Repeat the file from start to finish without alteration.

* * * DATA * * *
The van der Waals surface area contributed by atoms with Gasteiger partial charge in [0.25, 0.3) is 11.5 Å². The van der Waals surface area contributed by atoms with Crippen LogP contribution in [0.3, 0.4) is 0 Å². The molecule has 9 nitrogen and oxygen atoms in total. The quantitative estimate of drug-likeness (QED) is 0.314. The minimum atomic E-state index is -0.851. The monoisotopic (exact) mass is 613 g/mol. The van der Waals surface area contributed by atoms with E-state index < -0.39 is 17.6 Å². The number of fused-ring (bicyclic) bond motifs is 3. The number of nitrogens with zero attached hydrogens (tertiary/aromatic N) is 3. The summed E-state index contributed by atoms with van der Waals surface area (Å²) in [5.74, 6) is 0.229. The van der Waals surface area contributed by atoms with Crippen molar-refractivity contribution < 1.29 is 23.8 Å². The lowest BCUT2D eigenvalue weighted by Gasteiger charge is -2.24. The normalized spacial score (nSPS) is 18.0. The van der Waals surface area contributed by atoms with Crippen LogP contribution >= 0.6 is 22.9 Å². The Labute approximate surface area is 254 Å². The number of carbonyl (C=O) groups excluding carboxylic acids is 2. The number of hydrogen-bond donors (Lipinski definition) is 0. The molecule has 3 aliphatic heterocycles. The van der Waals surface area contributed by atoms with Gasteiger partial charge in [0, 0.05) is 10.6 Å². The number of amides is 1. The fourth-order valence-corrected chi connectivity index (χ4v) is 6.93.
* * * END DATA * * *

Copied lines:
The van der Waals surface area contributed by atoms with Gasteiger partial charge in [0.25, 0.3) is 11.5 Å². The van der Waals surface area contributed by atoms with Crippen LogP contribution in [0.3, 0.4) is 0 Å². The molecule has 9 nitrogen and oxygen atoms in total. The quantitative estimate of drug-likeness (QED) is 0.314. The minimum atomic E-state index is -0.851. The monoisotopic (exact) mass is 613 g/mol. The van der Waals surface area contributed by atoms with E-state index < -0.39 is 17.6 Å². The number of fused-ring (bicyclic) bond motifs is 3. The number of nitrogens with zero attached hydrogens (tertiary/aromatic N) is 3. The summed E-state index contributed by atoms with van der Waals surface area (Å²) in [5.74, 6) is 0.229. The van der Waals surface area contributed by atoms with Crippen molar-refractivity contribution < 1.29 is 23.8 Å². The lowest BCUT2D eigenvalue weighted by Gasteiger charge is -2.24. The normalized spacial score (nSPS) is 18.0. The van der Waals surface area contributed by atoms with Crippen LogP contribution >= 0.6 is 22.9 Å². The Labute approximate surface area is 254 Å². The number of carbonyl (C=O) groups excluding carboxylic acids is 2. The number of hydrogen-bond donors (Lipinski definition) is 0. The molecule has 3 aliphatic heterocycles. The van der Waals surface area contributed by atoms with Gasteiger partial charge in [0, 0.05) is 10.6 Å². The number of amides is 1. The fourth-order valence-corrected chi connectivity index (χ4v) is 6.93.